The Yorker at LIFF 32: The State Against Mandela

 

Nicolas Champeaux and Gilles Porte use newly available audio recordings and animated graphics to reconstruct a dramatic apartheid-era court case.

Although I’m aware of the many documentaries about Nelson Mandela I’m yet to have seen many myself and so I’m unable to compare it to any of the work that proceeds it. However, what I can say is that I did find this documentary enlightening. It explored the hours of tapes that were recorded of Mandela’s trial, prior to his 27-year arrest. With no visual recordings to accompany the tapes the film dramatizes the words with this incredible sandbox animation. Although this kind of animation is no longer completely original, it is still beautifully captivating to watch.

This is then intertwined with interviews from the men accompanying Mandela, along with a few surviving relatives. It was fascinating to hear from the other men who were named in the plot that led to the life imprisonment sentence, a group who I was previously unaware of.

Despite this obviously fascinating subject matter I did unfortunately find the film to be slightly slow in places. But having said this, it’s the first film I’ve seen that really forced me to feel the length of time Mandela was wrongfully imprisoned for. Previously I had obviously felt astonished by it but had not fully acknowledged or analysed this timeframe. We see him enter a young man and return an aged one. I feel ashamed to say that I hadn’t given it much more time than a news bulletin but watching this documentary gave me a real drive to want to research this period, and incredible man, more intensely. It bought something that felt like history sharply back into focus.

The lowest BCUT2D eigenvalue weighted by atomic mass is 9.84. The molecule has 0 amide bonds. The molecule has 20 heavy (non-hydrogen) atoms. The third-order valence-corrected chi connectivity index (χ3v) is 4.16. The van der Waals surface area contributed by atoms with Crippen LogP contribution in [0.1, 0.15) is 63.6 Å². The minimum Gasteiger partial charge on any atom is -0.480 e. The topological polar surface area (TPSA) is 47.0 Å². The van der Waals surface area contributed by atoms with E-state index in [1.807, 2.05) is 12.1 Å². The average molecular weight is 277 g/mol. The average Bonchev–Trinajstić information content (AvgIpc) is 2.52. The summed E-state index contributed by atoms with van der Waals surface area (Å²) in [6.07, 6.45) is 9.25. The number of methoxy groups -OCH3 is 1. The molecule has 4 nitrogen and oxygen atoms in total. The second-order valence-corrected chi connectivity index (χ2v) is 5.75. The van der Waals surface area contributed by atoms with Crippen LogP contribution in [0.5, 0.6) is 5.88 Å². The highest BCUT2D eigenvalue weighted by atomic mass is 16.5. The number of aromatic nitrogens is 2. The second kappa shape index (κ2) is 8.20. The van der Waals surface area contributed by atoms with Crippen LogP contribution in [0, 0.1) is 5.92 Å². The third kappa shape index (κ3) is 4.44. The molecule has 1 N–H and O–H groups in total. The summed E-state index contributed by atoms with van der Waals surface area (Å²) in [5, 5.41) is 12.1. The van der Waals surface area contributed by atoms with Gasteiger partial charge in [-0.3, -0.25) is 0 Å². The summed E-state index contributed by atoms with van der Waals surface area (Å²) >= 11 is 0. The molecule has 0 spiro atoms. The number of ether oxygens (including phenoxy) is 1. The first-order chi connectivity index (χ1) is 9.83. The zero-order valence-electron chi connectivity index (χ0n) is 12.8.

For this reason, it’s worth a watch solely for the final few scenes. Having been led through the incredible, yet heart breaking story that leaves you ultimately enraged, we follow one of the surviving men into a reunion with some of the other men who were still alive. As Trump plays on the TV in the background we’re reminded how terrifyingly relevant the story we’ve just seen is today. We’re reminded, painfully, that this isn’t history. This isn’t in the past. And although we may have the illusion of equality, that is in fact far from the truth.

 

The Leeds International Film Festival (LIFF) takes place every year from the 1st to the 15th of November. The best films of the year from all around the world are exclusively screened there before their official releases! Check it here.

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Fiona Hughes

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